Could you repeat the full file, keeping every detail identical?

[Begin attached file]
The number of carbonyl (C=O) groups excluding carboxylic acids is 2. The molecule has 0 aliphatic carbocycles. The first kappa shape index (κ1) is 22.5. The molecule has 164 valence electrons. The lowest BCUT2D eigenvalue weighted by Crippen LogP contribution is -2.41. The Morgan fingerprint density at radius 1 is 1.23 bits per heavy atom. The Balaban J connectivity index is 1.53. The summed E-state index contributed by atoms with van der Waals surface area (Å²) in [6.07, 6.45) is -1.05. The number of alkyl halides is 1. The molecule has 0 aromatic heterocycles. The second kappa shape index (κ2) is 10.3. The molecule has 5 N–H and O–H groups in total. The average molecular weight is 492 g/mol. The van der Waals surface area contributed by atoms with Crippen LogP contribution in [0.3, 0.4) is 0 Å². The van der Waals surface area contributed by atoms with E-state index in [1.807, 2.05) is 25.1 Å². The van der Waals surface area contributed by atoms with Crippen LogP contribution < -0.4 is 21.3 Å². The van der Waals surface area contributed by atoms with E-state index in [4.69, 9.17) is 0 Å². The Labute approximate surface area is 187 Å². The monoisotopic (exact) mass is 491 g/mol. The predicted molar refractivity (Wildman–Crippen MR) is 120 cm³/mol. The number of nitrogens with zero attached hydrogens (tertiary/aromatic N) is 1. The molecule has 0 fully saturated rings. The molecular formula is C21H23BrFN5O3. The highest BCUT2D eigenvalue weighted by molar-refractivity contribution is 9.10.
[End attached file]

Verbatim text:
The number of carbonyl (C=O) groups excluding carboxylic acids is 2. The molecule has 0 aliphatic carbocycles. The first kappa shape index (κ1) is 22.5. The molecule has 164 valence electrons. The lowest BCUT2D eigenvalue weighted by Crippen LogP contribution is -2.41. The Morgan fingerprint density at radius 1 is 1.23 bits per heavy atom. The Balaban J connectivity index is 1.53. The summed E-state index contributed by atoms with van der Waals surface area (Å²) in [6.07, 6.45) is -1.05. The number of alkyl halides is 1. The molecule has 0 aromatic heterocycles. The second kappa shape index (κ2) is 10.3. The molecule has 5 N–H and O–H groups in total. The average molecular weight is 492 g/mol. The van der Waals surface area contributed by atoms with Crippen LogP contribution in [0.3, 0.4) is 0 Å². The van der Waals surface area contributed by atoms with E-state index in [1.807, 2.05) is 25.1 Å². The van der Waals surface area contributed by atoms with Crippen LogP contribution < -0.4 is 21.3 Å². The van der Waals surface area contributed by atoms with E-state index in [4.69, 9.17) is 0 Å². The Labute approximate surface area is 187 Å². The monoisotopic (exact) mass is 491 g/mol. The predicted molar refractivity (Wildman–Crippen MR) is 120 cm³/mol. The number of nitrogens with zero attached hydrogens (tertiary/aromatic N) is 1. The molecule has 0 fully saturated rings. The molecular formula is C21H23BrFN5O3. The highest BCUT2D eigenvalue weighted by molar-refractivity contribution is 9.10.